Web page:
At the same time, chefs and food buyers at universities, particularly the University of California, are selecting for high-quality fruits and vegetables, produced locally and sustainably. Universities with strong food sustainability programs are rightfully proud of what they're doing to educate students about food production, health, and nutrition. UC Davis Dining Services prioritizes the purchase of locally grown food (ideally within a 50-mile radius of campus). Most University of California campuses have similar programs.

At UC Davis, fresh roma tomatoes are picked each August from the 300-acre Russell Ranch, part of the campus's Agricultural Sustainability Institute, then processed within hours by campus Dining Services to provide year-round tomato sauce for pizza, pasta, and ratatouille. All told, 10,000 pounds of tomatoes are processed during a two-week period in August. About 29 percent of the total food served in the campus's residential dining halls is from local, organic or sustainable sources.

(courtesy photo: UC Davis Agricultural Sustainability Institute)
The tomatoes grown at Russell Ranch are part of a long-term academic research project that examines factors such as farming methods, irrigation needs, crop rotations, yield, and nutritional content. At the end of the growing season, some of the many tons of tomatoes are purchased by Dining Services at market value.

Emma Torbert, an academic coordinator at the UC Davis Agricultural Sustainability Institute, noted, “Connecting the food system to the research is really interesting. A lot of times there is confusion about where our food is coming from. The more people are educated, the more educated decisions they can make.”

Many UC Davis faculty and staff are so impressed with the food choices at the dorms that they purchase individual meal tickets and enjoy lunches made with the campus-grown tomatoes, herbs, and other vegetables, all of which are part of the daily food array. Public dinners are also offered periodically at the dorms so that community members can sit amongst students to taste and learn about the sustainability programs in the dorms.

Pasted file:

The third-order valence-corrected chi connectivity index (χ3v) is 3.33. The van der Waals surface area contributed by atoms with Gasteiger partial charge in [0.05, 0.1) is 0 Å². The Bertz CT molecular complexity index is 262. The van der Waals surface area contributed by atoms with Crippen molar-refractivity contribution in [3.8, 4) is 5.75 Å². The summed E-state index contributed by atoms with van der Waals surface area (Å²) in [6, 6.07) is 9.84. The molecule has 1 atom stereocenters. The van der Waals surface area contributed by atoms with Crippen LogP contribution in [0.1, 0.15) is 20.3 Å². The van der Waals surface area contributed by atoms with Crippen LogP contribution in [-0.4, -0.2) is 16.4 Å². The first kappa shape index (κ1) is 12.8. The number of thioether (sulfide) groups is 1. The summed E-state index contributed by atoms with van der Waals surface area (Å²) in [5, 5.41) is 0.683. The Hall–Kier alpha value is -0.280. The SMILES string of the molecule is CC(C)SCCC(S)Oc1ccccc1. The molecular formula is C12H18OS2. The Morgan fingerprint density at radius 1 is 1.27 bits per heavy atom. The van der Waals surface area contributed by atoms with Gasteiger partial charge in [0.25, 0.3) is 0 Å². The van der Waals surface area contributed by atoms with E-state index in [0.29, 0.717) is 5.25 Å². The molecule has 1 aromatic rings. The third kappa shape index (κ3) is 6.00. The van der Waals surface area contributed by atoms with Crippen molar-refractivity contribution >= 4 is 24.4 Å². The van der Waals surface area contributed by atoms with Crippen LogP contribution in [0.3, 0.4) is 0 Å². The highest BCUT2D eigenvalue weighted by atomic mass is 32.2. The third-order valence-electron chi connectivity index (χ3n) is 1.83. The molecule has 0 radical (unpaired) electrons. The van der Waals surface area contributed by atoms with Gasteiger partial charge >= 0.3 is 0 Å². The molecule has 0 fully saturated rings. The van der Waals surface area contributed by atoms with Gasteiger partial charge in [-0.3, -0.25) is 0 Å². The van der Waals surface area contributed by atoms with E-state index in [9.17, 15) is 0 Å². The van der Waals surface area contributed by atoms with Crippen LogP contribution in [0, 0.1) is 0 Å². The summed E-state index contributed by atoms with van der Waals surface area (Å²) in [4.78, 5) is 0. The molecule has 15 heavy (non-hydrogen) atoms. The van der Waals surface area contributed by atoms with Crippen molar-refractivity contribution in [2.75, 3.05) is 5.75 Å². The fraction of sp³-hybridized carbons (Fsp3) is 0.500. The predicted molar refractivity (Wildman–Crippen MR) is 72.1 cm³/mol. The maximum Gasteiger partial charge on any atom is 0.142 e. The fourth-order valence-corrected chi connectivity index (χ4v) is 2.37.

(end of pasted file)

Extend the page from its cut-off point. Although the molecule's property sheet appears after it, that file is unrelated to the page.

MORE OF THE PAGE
Additional Information:

  • Video: Farm to Table, UC Davis Tomatoes; 2010
  • Slide show of this year's UC Davis tomato harvesting and processing system; 2014
  • Sustainable Foodservice Progress Report 2014, UC Davis Dining Services
  • Two videos of UC Davis students who work at the Student Farm to produce food, including one on tomato sauce production
  • “Tomatoes: Safe methods to store, preserve, and enjoy.” UC Agriculture and Natural Resources, free publication
Posted on Wednesday, August 27, 2014 at 11:11 AM

Feed big; start small

Adapted from an article by Eileen Ecklund in Breakthroughs magazine.

Mixing crop helps promote biodiversity, like this mixed-crop field of amaranth, sunflowers and broom corn at Fully Belly Far, in Guinda, Calif. Photo: Paul Kirchner Studios
Scaling up — that’s always the sticking point with organic farming when it faces the question of whether it can feed the world’s hungry millions.

But a group of UC Berkeley scientists say that continuing on our current path of industrial agriculture is simply not sustainable, given its enormous water, energy and chemical inputs, together with the new challenges posed by climate change, such as temperature and precipitation extremes.

With the launch of the interdisciplinary Berkeley Center Diversified Farming Systems late last year, UC Berkeley scientists are coalescing around a set of biodiversity-promoting farming practices they say are a promising solution.